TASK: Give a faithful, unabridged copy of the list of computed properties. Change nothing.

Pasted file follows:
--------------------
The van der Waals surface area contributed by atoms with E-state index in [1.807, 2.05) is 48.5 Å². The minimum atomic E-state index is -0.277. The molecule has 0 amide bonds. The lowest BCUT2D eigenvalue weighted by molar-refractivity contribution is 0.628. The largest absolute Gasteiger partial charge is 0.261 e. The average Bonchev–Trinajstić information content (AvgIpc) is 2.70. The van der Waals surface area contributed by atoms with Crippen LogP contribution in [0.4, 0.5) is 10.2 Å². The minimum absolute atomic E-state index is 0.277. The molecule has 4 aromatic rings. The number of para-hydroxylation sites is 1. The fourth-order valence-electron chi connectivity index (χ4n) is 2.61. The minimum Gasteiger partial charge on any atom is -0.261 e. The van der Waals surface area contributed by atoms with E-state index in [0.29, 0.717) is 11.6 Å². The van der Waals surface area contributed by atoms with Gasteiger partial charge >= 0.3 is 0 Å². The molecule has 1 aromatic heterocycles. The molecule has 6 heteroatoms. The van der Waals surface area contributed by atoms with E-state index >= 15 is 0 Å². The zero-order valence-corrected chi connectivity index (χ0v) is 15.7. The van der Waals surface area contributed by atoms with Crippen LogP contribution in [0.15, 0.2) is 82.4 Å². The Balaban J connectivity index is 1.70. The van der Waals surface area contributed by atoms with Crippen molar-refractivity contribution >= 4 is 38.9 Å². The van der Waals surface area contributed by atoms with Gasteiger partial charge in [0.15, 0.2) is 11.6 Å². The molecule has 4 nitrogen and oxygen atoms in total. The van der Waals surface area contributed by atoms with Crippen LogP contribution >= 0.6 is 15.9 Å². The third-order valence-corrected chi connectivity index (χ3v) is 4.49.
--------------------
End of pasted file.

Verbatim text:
The van der Waals surface area contributed by atoms with E-state index in [1.807, 2.05) is 48.5 Å². The minimum atomic E-state index is -0.277. The molecule has 0 amide bonds. The lowest BCUT2D eigenvalue weighted by molar-refractivity contribution is 0.628. The largest absolute Gasteiger partial charge is 0.261 e. The average Bonchev–Trinajstić information content (AvgIpc) is 2.70. The van der Waals surface area contributed by atoms with Crippen LogP contribution in [0.4, 0.5) is 10.2 Å². The minimum absolute atomic E-state index is 0.277. The molecule has 4 aromatic rings. The number of para-hydroxylation sites is 1. The fourth-order valence-electron chi connectivity index (χ4n) is 2.61. The minimum Gasteiger partial charge on any atom is -0.261 e. The van der Waals surface area contributed by atoms with E-state index in [0.29, 0.717) is 11.6 Å². The van der Waals surface area contributed by atoms with Gasteiger partial charge >= 0.3 is 0 Å². The molecule has 1 aromatic heterocycles. The molecule has 6 heteroatoms. The van der Waals surface area contributed by atoms with E-state index >= 15 is 0 Å². The zero-order valence-corrected chi connectivity index (χ0v) is 15.7. The van der Waals surface area contributed by atoms with Crippen LogP contribution in [0.15, 0.2) is 82.4 Å². The Balaban J connectivity index is 1.70. The van der Waals surface area contributed by atoms with Crippen molar-refractivity contribution >= 4 is 38.9 Å². The van der Waals surface area contributed by atoms with Gasteiger partial charge in [0.15, 0.2) is 11.6 Å². The molecule has 4 nitrogen and oxygen atoms in total. The van der Waals surface area contributed by atoms with Crippen LogP contribution >= 0.6 is 15.9 Å². The third-order valence-corrected chi connectivity index (χ3v) is 4.49.